Friday, May 27, 2011

This Home is Not Broken

I'd like to file an informal complaint about Judith Wallerstein. For those of you who don’t know who Judith Wallerstein is, she has been the preeminent talking head in the US since the 1970s on the effect of divorce on children. And the answer as to why I am filing said complaint will also answer another question recently asked by badmommyla readers: “Where the hell have you been for the last nine months?”

The short reply would be: in the last nine months, I separated from my husband. I have my daughter with me five days per week; he has her for two. We are getting along as well as can possibly be expected, and I mean that literally-- we are kind to one another and we put our daughter first in all our choices and actions. She is doing well, as far as we can tell. Still, as you can imagine, there has been plenty of grist for the bad mommy mill—more reasons to feel bad!

And if you want to feel bad about divorce, Judith Wallerstein would like to help you feel even worse. She speaks with authority, and gets loads of airtime in our popular media. She has credentials and a New York Times Best Seller. This is the case in spite of the fact that her research is seriously flawed. Wallerstein strongly discourages people from considering divorce, except in extreme cases, and she burdens those who have already made the decision to divorce with the following narrative:  you have now traumatized your children and condemned them to a lifetime of suffering--trust issues; broken relationships; an inability to commit. And this is where I have a problem with her work and her confidence in the story she tells based on her—let me say it again—flawed research.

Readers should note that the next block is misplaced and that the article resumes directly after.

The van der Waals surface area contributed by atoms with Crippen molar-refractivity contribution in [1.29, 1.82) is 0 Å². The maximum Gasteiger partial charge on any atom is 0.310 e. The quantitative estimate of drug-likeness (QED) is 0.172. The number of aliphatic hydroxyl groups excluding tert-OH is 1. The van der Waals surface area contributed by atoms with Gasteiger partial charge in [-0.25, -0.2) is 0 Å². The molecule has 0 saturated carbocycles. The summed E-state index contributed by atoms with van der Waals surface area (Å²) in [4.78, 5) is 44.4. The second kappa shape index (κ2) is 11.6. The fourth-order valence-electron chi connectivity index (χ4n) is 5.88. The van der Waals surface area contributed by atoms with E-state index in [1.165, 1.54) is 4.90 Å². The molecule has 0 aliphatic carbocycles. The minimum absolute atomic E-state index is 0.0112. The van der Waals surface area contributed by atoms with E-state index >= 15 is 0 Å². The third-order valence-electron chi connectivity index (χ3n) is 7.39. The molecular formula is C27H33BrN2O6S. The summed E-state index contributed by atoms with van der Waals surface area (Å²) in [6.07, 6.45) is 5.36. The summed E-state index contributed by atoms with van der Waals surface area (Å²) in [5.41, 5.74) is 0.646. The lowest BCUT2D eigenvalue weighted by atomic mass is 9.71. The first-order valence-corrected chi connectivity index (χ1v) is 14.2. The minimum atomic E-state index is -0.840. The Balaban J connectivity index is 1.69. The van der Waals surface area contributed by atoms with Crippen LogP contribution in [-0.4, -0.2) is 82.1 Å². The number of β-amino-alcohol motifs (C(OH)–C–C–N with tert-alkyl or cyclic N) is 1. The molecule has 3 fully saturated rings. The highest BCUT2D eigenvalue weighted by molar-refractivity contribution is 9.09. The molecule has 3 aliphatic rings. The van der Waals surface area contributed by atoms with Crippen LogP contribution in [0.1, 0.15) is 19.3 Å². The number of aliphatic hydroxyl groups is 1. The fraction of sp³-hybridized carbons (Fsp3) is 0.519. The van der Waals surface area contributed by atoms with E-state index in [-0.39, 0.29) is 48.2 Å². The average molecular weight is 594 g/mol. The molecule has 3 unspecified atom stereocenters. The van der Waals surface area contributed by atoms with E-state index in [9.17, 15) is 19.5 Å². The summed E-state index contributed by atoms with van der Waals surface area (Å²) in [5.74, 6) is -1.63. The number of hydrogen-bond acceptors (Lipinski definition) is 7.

I don't doubt that some children of divorce do struggle with the aforementioned issues, but I struggle with those issues and my parents have been married for over forty years. I see many of my clients and friends and family members, whose parents' marriages are intact, struggling with those same issues. And, conversely, I have seen others who, even as the product of divorced parents, somehow maintain satisfying and committed marriages. And yes, my evidence is anecdotal. Still, I can't ignore my own experience and the fact that it highlights the possibility of another story about divorce and the children of divorce.